The case was decided on the basis that the description of “the works” in the second schedule to the sub-contract, which defined the respondent’s obligation, that is, “supply, fabricate and install aluminium framed and glazed windows and doors”, encompassed both framed and unframed doors. That is difficult to accept on a natural reading of those words. All glass doors are of course glazed. The words were plainly intended to encompass only framed glass doors. That is to be drawn from the specific reference to “framed”, and the lack of reference to unframed. (One would therefore think it arguable, subject to any other considerations, that the supply of unframed doors upon request could itself give rise to a claim for additional payment.)
 Mr Bond SC, who appeared for the applicant, took us to the “door schedule” which formed part of the sub-contract, which described the doors to be installed as glazed and aluminium framed, including the doors giving rise to the present claim – that is, the doors which were in fact, though, installed in unframed condition. That such doors were as installed unframed, was consistent with the drawings, but the priority of the documentation in the event of discrepancy in relation to contractual significance (cl 8 “project specification”) would rank the “door schedule” ahead of the drawings.
 What we have described as the natural reading of the description of “the works” in the second schedule – that is, as including only framed doors, sits comfortably, therefore, with the terms of the “door schedule”, which refers only to framed doors, and so far as other apparently conflicting material may have envisaged the supply of hardware to unframed doors (in particular, the drawings), there was as the Judge pointed out provision envisaging there being another hardware supplier or suppliers. This approach to the matter sits comfortably also with cl 6 of the “scope of works” document, which, significantly, refers to the respondent’s obligation to “supply and install all architectural door hardware as specified to aluminium framed doors” (our underlining).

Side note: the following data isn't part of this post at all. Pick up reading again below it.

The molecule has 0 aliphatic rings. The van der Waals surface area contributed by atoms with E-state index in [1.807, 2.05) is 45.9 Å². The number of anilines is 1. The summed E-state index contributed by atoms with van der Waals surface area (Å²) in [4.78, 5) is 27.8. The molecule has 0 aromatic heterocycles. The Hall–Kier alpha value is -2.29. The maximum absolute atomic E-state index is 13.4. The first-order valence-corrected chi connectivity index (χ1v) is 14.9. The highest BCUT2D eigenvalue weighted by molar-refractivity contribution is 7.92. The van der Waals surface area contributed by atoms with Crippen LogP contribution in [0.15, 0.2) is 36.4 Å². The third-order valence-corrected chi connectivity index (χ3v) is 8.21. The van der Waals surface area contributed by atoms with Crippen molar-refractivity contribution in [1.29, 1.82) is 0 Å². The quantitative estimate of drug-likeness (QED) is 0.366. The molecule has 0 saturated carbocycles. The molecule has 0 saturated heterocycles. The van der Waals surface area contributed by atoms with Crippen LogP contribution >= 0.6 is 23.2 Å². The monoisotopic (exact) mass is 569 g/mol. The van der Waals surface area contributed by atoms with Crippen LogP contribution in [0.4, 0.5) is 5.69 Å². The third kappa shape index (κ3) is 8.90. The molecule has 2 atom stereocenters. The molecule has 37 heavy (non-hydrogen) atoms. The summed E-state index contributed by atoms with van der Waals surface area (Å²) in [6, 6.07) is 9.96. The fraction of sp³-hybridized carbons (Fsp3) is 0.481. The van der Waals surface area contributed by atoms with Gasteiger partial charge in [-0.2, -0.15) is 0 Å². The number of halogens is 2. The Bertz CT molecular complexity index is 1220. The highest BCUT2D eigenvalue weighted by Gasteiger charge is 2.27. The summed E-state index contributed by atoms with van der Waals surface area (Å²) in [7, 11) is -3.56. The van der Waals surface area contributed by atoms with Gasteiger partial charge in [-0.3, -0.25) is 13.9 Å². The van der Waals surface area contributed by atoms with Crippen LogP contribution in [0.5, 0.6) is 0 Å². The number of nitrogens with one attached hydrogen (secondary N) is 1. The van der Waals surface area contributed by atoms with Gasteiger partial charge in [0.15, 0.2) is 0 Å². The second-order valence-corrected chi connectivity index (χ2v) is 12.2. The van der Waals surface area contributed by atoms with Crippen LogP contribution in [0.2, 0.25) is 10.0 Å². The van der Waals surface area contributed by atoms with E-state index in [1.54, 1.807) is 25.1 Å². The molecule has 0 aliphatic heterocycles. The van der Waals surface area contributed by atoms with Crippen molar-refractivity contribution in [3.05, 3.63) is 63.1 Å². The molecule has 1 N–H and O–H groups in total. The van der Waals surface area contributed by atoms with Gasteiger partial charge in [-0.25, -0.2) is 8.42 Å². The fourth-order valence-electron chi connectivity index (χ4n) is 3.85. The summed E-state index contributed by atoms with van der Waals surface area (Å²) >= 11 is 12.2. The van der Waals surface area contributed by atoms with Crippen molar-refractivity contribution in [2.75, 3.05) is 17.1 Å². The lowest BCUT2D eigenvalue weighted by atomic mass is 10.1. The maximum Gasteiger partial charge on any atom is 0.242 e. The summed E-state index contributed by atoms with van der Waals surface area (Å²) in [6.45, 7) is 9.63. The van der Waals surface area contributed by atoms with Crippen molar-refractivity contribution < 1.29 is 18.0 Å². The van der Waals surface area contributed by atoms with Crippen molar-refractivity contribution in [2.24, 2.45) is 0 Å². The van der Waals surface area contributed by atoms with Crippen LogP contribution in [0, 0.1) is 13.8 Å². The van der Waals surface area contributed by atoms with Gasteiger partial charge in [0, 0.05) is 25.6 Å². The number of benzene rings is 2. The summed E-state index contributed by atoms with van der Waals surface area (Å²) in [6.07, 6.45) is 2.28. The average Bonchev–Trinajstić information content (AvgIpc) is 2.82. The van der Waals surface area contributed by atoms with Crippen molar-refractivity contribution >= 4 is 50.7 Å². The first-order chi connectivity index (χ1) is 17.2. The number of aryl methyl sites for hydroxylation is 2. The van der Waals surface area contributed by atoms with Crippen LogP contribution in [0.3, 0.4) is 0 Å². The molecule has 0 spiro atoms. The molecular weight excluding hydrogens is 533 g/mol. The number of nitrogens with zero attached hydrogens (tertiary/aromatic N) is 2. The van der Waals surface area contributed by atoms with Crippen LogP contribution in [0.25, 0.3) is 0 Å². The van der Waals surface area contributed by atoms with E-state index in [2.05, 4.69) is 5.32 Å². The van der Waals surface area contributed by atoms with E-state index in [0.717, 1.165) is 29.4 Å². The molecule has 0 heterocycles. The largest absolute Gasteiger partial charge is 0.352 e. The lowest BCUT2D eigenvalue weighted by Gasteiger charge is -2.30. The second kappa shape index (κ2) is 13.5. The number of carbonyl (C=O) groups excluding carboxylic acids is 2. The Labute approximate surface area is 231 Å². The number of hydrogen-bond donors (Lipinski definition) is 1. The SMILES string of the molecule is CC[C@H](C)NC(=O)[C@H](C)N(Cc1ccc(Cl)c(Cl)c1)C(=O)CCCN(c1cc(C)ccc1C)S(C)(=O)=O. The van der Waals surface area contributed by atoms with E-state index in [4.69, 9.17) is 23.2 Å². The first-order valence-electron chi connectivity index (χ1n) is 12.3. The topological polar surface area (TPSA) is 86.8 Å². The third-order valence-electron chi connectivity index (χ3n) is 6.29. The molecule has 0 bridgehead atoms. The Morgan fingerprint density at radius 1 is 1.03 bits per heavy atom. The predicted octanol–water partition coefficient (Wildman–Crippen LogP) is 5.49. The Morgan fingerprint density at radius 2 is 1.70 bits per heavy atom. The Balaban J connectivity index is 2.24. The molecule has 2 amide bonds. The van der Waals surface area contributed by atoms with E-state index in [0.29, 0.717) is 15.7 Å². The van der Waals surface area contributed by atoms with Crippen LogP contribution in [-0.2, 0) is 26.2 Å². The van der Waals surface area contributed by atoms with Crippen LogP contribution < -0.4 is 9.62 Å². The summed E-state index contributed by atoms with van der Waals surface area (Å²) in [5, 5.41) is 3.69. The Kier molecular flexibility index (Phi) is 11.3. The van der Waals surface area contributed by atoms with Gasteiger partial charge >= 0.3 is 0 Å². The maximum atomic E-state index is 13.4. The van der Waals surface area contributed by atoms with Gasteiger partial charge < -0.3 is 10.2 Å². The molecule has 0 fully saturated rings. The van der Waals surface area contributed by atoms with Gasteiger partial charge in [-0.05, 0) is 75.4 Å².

In summary to this point, all contractual provisions – bar the drawings – define the respondent’s obligation by reference to framed doors. As to the subject doors, though described in the drawings as unframed, the “door schedule” has them framed, and in terms of contractual significance, it ranks ahead of the drawings. In these circumstances, one would naturally ask whether in supplying hardware to unframed doors, the respondent should not have been entitled to additional payment. The learned Judge held it was (notwithstanding his different construction of the scope of “the works”). But his approach was, as we have said, based on the erroneous factual assumption that the subject doors were contractually required to be installed unframed.